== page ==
Say 2 million Nigerians down with Sickle Cell As Buhari okays Traditional Medicine for malaria The Minister of Health, Isaac Adewole, has alleged that the the Joint Health Sector Union (JOHESU) was trying to arm twist the Federal Government into implementing a non-existing agreement. Adewole made the claim at the end of the Federal Executive…
The seemingly unending American presidential campaign finally ended with the ultimate outsider, an unconventional candidate running the table against the trenched establishment candidate. In any case, the American electorate has spoken! And profoundly and stridently, the people spoke as they surprisingly handed victory to Donald Trump victory on November 8, 2016.
Undoubtedly, with a heavy sigh of relief, the presidential campaign, which was over analyzed, ended, the campaign ads ceased, and voters concluded this year’s United States presidential elections with long hours of waiting at the polls. In this year’s unprecedented presidential election where a woman was flagbearer of a major party, a record number of people voted early before the election day.
Some liked the outcome and others did not. Perhaps, we should realize that while an individual ballot may represent a personal conscience expressed when the curtain is drawn, the final decision, no matter how it is perceived, is the representative of the collective conscience of the people, the epitome of democracy. Furthermore, according to Anthony Walton, “America’s greatest strength, and its greatest weakness, is our belief in second chances, our belief that we can always start over, that things can be made better.” After the revelation of a sexual-talk tape that shook his campaign, Trump rebounded with incisive attacks on Secretary Clinton whom he branded as dishonest.
What has been an intensive negative and assiduous campaign has finally ended with majority of voters choosing the outsider, Mr. Donald Trump, who ran a nontraditional campaign to beat his opponent. For Secretary Hilary Clinton, the dream and journey that started way before primary elections in 2008 when she ran against then Senator Barack Obama ended despondently on Tuesday, November 8, 2016 when it became glaringly obvious that Donald Trump had won impressively most of the electoral college-rich battleground states like Florida and Ohio. At the cusp of making history—becoming the first woman to be American president—she failed gracefully. But for Trump, the election night ended gleefully considering the plurality of support he received from the American electorate. Trump’s message, no matter how racially-tinged it was characterized, resonated well with the masses that wanted change.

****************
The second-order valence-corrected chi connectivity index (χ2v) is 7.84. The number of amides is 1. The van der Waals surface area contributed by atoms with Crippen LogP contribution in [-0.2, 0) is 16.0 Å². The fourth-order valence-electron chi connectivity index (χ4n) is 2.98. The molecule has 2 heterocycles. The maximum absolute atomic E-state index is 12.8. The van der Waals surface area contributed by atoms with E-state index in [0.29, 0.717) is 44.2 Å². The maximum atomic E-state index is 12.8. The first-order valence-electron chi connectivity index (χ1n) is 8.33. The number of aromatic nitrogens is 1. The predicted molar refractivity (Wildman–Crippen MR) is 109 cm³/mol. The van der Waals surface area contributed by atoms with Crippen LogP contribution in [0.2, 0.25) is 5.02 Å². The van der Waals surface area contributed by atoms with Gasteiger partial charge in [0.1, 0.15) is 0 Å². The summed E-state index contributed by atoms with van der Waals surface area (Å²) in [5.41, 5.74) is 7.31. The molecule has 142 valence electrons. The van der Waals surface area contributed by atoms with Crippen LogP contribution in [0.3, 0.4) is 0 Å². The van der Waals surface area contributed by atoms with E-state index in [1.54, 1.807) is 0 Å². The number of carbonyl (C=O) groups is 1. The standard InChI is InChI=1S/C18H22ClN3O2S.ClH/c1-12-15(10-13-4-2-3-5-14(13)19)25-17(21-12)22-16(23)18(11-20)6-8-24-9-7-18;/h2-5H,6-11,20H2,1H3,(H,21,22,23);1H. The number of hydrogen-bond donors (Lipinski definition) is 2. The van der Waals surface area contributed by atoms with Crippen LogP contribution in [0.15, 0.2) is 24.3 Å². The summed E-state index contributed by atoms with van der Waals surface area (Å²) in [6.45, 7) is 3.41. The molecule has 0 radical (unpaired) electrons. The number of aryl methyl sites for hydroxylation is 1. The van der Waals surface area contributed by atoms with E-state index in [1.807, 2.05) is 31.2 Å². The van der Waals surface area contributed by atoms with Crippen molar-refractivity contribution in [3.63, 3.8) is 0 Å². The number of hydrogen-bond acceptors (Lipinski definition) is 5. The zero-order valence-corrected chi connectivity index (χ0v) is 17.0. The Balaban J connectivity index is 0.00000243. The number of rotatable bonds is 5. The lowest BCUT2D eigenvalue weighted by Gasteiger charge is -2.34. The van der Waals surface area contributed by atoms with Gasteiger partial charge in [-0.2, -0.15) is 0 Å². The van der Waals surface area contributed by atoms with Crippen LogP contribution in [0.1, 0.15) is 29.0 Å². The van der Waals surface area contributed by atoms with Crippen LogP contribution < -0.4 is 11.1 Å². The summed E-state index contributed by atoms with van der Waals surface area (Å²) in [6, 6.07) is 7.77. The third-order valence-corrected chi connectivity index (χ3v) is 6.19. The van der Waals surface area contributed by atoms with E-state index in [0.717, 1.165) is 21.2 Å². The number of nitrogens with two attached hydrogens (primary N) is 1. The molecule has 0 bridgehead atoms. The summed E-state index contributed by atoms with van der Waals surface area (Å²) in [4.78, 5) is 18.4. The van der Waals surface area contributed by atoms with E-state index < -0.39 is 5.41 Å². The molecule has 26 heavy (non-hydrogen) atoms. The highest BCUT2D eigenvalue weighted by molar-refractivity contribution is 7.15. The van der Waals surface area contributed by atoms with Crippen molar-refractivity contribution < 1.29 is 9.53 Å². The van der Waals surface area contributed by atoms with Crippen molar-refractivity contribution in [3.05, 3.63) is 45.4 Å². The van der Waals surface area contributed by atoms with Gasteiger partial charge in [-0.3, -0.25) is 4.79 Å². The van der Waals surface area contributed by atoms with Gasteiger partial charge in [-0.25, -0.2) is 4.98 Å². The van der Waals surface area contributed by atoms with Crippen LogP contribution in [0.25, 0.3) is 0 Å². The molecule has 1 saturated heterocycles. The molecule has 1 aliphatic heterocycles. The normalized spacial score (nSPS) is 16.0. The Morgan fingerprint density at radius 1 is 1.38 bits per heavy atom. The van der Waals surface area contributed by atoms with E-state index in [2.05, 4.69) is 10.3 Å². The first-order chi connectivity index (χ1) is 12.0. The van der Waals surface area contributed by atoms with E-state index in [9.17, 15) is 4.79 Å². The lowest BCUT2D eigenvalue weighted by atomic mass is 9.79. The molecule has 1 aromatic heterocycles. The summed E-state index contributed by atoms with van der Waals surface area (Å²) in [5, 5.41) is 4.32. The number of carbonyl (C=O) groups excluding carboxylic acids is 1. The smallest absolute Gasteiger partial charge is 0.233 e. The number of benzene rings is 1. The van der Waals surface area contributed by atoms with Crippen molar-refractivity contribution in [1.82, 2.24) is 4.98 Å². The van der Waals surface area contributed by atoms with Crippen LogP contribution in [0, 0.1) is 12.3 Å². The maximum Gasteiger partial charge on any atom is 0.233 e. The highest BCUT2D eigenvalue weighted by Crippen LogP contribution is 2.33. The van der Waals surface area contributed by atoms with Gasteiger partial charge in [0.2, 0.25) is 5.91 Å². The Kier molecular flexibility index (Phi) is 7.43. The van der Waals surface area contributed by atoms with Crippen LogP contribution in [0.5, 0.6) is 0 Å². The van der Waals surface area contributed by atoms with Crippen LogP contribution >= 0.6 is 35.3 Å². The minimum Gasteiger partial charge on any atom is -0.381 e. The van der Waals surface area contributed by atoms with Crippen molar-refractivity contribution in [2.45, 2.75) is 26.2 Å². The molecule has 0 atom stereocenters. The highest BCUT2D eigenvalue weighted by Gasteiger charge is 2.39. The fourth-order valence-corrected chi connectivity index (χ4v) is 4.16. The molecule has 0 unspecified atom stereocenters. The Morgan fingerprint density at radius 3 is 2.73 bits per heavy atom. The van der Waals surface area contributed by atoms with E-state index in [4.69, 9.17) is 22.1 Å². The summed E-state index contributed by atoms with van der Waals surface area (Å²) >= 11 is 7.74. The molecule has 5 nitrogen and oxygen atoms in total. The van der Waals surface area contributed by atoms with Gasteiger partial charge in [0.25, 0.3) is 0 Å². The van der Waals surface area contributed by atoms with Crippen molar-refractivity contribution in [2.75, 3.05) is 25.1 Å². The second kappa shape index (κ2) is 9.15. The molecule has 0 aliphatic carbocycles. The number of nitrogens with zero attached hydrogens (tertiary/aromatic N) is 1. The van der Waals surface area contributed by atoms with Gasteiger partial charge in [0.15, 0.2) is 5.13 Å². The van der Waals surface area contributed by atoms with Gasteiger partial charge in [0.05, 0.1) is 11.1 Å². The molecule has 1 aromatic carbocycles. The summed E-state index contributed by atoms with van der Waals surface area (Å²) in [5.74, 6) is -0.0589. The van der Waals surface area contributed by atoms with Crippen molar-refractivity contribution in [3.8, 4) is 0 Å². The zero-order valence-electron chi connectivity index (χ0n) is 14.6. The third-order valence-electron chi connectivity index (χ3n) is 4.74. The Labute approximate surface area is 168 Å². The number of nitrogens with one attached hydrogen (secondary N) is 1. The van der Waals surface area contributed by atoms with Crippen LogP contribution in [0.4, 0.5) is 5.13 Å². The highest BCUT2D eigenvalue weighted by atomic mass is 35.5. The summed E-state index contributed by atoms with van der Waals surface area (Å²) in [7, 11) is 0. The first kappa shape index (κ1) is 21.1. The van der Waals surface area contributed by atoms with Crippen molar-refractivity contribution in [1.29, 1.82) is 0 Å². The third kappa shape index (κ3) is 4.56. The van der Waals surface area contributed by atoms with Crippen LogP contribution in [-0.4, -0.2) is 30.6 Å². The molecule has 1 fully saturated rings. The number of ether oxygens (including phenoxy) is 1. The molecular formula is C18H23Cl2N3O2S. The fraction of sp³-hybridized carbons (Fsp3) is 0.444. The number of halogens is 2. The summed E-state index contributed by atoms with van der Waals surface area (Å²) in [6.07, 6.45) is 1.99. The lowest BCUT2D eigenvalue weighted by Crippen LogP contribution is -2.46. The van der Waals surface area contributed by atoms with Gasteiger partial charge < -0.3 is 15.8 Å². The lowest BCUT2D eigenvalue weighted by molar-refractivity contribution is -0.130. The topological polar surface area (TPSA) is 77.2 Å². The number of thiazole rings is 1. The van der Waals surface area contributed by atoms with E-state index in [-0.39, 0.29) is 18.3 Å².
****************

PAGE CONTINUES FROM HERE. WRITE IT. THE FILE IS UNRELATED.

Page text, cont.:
Trump exploited the electorate’s cynicism and thirst for change and provided his base with red meat that they held on to. Trump’s mantra, “Make America great again,” won the night.
No matter what you think about Mr. Trump and Mrs. Clinton, it was profoundly remarkable to see an outsider who decimated star-studded Republican candidates to emerge as his party’s nominee. Regardless of his rhetoric which resonated loudly among his believers, Trump’s share of the electorate was very impressive.
In fact, going into the third debate that is billed to be watched by about 80 million people on Wednesday, October 19, 2016 on the campus of the University of Nevada, Las Vegas, Mr. Donald Trump had much grounds to make up after being shellacked during the first presidential debate. Mr. Trump was expected to perform exceptionally well in order to recover from the loss of the first and second debates.
Also, Donald Trump was entering into the critical debate with his back against the wall after the 2005 video tape emerged where Trump was making sexual and lewd comments. Thus, prominent Republican leaders jettison Trump while an avalanche of Republican leaders was calling for Trump to withdraw; an impossible demand due to the fact that voting has started in some states.
In the waning days of the electioneering, Donald Trump was no longer limping, but was gaining significant grounds in the national polls, but more significantly in the background states like Iowa, Arizona, Colorado, Nevada, Ohio, Florida and New Hampshire.
Winning an election is one thing, governance is another thing. No one knows how the Trump administration will be. Trump will be sworn-in on January 20, 2017 as the 45th president of the United States.
On the other hand, Clinton, vilified, knocked down several times with illness, endless investigations, FBI statement about her email conundrum 11 days to November 8, still got up, weathered the storm, and performed impressively well.
Obviously, Secretary Hillary Clinton was in a better position than Mr. Donald Trump ahead of the final presidential debate! The structural trajectory to victory for Clinton appeared to be more promising than that of Mr. Trump. But at the end she lost. She fought a good fight, but fell short of the ultimate history.